This thread will give the colors required for certain models, and the paint choices I will use for them.
I am going to start this off with a "raw" list of the colors of the USN from the Elliot books.
Most people will think there are "mistakes" in the list, right from the beginning, because the Munsell numbers won't match up between colors that they "know" are supposed to be the same, even though, in real history of colors research, it can be shown that they were actually different.
If that bothers you, or goes against what you "know" from other places on the internet, then just go with those choices, and ignore this historical list. I use the actual historical evolution of the colors, because that is what I am modeling, in the colors, the aircraft shapes, and the details. Many of these things are ignored by modelers, because of the more artistic method they use to do their builds. I guess you would call them "artistic modelers", while my style is more technical. Keep in mind that today's decals are based on 595c, and are done in 1/1 scale colors. (out of necessity, due to the requirement that there has to be some currently available standard to the decal artist and the decal ink colors)
But, I model in the era when the ANA color standards and the 595 and 595a existed alongside each other. (one version of the USAF TO actually called out a mixture of FS and ANA colors in the description of the US Insignia) I also model in the era when color names were still being used, to quote "with the publication of the Fed Standard in 1968, it was the INTENT that color names would no longer be used",,,,,,which has to mean that they were being used until then,,,,,,,,and "a cross over chart was used to give the color name for the FS colors", which of course, meant the use of color names was still ongoing. I also model types that were mostly in service before the 1984 mistake made by the GSA, when they ran the colors together, all on their own, without input from the actual users of the colors. (the "Internet sources" all use the "post GSA decision" to match their colors)
The "Internet knowledge" of FS colors is almost always based on the IPMS color guide, which, sadly, was based on the 1984 FS, the very edition of 550 colors that the GSA made their erroneous decision on. At the same time that the IPMS booklet was being done, Elliot was sending FS cards to the Munsell company to compile his lists of color matches,,,,,,,using the pre-1984 color cards.
That leaves us with the choice of following a model guy (that may or may not have been wearing pants in his video rants) who didn't know the evolution of the color standards he was trying to describe,,,,,,,or a Smithsonian historian that did the proper research in order to write mere Appendices to his four book series. Since Elliott's findings agree with my own eyes (when looking at multiple copies of old FS booklets),,,,,,I am going with the Museum guy.
This is also a place to discuss "scale effect".
Many modelers say they use scale effect in their models, but, they very obviously don't.
I know, I know, time to get out the pitchforks.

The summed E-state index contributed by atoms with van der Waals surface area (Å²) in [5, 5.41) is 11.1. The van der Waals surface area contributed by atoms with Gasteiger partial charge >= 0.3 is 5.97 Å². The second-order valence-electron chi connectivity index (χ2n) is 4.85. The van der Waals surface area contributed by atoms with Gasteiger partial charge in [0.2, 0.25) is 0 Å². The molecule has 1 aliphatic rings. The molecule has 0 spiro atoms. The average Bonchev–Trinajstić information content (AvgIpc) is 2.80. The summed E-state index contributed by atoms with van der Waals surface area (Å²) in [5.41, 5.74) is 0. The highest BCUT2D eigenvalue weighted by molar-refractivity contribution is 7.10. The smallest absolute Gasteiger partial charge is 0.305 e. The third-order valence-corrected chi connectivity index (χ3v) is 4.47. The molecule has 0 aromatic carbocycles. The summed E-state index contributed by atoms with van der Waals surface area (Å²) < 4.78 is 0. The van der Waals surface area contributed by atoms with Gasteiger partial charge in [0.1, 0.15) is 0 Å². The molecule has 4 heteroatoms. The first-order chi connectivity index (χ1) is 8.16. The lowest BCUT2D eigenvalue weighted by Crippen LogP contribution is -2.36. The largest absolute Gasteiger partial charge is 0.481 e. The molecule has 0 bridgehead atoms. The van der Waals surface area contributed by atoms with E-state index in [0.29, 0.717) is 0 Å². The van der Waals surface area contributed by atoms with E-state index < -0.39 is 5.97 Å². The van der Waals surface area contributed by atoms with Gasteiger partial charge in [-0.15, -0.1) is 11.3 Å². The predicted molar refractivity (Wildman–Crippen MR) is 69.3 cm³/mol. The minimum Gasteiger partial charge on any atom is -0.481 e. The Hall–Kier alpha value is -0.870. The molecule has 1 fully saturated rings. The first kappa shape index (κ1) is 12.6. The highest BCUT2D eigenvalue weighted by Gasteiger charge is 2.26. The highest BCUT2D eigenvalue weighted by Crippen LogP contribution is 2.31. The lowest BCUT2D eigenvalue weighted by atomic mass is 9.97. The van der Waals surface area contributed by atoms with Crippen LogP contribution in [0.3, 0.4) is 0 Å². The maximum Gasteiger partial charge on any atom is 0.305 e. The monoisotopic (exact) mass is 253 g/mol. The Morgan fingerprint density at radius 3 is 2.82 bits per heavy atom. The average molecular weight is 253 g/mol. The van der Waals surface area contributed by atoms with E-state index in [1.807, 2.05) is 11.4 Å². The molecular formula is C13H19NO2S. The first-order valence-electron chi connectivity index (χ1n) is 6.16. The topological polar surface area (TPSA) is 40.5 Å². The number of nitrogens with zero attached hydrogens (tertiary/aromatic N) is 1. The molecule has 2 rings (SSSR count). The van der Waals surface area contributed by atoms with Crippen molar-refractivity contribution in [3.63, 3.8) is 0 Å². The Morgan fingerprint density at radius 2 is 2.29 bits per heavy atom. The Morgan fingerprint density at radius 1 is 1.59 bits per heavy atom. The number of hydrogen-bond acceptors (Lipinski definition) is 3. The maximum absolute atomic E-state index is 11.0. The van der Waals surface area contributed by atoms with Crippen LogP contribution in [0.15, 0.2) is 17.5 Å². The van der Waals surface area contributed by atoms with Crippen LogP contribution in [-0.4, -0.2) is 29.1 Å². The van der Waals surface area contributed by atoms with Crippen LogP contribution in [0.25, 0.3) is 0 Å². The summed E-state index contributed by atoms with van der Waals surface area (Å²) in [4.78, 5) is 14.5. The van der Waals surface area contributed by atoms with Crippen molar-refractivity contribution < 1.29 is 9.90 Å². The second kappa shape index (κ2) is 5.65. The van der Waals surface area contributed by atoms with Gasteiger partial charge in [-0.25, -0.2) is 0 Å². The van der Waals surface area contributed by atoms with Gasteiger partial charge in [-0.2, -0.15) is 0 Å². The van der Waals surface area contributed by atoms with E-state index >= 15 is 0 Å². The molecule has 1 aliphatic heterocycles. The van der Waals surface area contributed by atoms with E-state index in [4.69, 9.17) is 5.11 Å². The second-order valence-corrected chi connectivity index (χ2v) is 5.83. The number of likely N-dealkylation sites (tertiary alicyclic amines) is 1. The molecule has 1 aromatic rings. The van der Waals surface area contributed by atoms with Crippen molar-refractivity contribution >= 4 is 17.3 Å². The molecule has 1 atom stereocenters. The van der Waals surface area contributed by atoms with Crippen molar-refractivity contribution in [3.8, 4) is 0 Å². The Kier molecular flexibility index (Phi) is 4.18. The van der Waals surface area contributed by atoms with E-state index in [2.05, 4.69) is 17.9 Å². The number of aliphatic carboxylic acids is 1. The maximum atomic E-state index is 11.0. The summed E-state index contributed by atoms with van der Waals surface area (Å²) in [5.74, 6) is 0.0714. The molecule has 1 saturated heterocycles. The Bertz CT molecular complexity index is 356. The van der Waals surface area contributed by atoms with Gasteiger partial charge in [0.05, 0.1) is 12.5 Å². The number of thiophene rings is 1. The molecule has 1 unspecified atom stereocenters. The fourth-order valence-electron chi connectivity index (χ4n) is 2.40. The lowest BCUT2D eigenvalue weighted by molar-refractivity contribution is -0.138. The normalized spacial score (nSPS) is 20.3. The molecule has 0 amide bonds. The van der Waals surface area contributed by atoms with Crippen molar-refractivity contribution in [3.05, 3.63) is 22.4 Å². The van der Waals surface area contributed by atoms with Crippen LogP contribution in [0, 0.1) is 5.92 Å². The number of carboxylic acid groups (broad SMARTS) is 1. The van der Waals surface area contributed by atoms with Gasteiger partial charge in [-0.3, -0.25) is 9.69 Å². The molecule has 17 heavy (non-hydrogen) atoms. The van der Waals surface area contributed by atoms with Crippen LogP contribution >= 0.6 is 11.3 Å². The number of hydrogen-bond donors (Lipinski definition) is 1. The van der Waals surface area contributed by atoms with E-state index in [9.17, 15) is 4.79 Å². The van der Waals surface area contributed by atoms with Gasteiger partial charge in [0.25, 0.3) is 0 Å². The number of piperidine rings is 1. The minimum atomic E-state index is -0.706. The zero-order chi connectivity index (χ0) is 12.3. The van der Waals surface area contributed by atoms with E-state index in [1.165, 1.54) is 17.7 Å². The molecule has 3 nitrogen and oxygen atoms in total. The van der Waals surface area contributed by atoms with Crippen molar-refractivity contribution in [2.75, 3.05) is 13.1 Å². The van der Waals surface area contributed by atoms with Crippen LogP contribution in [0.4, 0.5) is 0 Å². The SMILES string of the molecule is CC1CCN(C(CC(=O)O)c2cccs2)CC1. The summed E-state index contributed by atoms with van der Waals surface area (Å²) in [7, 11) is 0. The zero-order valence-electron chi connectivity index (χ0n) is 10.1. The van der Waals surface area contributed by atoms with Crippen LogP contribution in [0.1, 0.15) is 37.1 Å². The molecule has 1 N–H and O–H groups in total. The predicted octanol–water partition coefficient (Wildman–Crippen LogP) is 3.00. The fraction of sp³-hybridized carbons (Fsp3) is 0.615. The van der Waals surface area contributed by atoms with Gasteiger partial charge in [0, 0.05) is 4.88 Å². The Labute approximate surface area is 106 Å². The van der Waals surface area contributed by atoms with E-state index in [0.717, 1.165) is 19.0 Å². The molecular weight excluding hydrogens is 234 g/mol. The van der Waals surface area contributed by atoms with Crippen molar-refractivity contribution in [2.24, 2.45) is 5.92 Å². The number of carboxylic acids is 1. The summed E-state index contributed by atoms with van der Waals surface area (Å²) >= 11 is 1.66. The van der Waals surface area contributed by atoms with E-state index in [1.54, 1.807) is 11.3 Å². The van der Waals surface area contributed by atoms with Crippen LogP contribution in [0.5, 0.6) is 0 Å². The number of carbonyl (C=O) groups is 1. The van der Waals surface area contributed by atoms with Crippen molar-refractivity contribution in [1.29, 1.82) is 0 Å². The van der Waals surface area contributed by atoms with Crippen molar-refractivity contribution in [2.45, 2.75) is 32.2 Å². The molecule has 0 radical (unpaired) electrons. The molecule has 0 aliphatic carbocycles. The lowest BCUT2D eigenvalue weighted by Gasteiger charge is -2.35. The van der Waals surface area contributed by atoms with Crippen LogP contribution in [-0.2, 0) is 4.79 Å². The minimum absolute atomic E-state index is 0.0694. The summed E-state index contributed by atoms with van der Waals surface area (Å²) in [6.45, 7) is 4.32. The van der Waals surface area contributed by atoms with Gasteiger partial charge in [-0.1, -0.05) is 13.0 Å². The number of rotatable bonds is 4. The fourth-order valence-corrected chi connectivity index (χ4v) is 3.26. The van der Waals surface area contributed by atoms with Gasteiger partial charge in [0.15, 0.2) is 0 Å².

But, it is true.
They use one aspect of scale effect, and actually go against the other two.
What they DO use is the "scale color" portion of the scale effect theory.
Scale Color is the attempt to make the colors appear as if you are standing a scale distance from the object, by varying the colors that they paint on the model. This is an admirable idea, and if used in concert with the other two aspects, would fool the eye into appearing as they intend. Since no one is actually using true "scale effect",,,,,I simply choose not to do it.
Scale Effect has three aspects to it,,,,the toning down of the colors, the blurring of the shape, and the obscuring of fine details. (shape and details are harder to see at a distance)
Since they go to great lengths to get the shapes right,,,,,,and then highlight the panel lines and fine details, and then use Scale Color,,,,,,they are fighting themselves. A truly Scale Effected RF-4B model would look just like an F-4B, F-4J, or USAF early RF-4C, unable to discern the nose shape, appearing in an overall gray color (that doesn't match the FS color), and unable to see the panel lines.
But, they pop the details out so distinctly that you can see the Photo Flash door on their RF, or the differently located Chaff/Flare door on the F-4B or F-4J. You also can see every line of the leading edge flaps.
That means that they aren't using Scale Effect,,,,,,,,,just the Scale Color part. Modelers also don't admit that any aircraft was ever clean,,,,,,,,,and we all know, with just a touch of logic, that ALL aircraft started out clean, and were cleaned before repainting,,,,,,,so a case could be made that Clean is provable, while some models are heavily weathered, without considering that some aircraft never lived long enough in a War Zone to even get dirty.
For those reasons, I build "Technical models" to illustrate what the regs called for, in the evolution of the colors in the services, and only highlight the lines on movable surfaces, with the often said "I can't see a mm" changes in the aircraft shapes and details.
I will continue to admire and compliment models built in the "artistic style",,,,,but, I won't change my method to build them myself.
** Regarding the "I can't see a mm", that is often said,,,,,,I know that I can, because I used to have to sort boards coming out of a gangsaw at a fairly high rate of speed, and put the ones 1/32 shorter than the others in a separate pile on palettes in stackers. Since 1 mm is 1/24 of an inch, I am fairly certain that if I could see that on a 30 inch board, at speed, that I can see that on 6 inch long models sitting still. For others, they say they don't need to model the difference between an A-4E and A-4C length,,,,,when to me, on my own shelves, they would stick out like a sore thumb.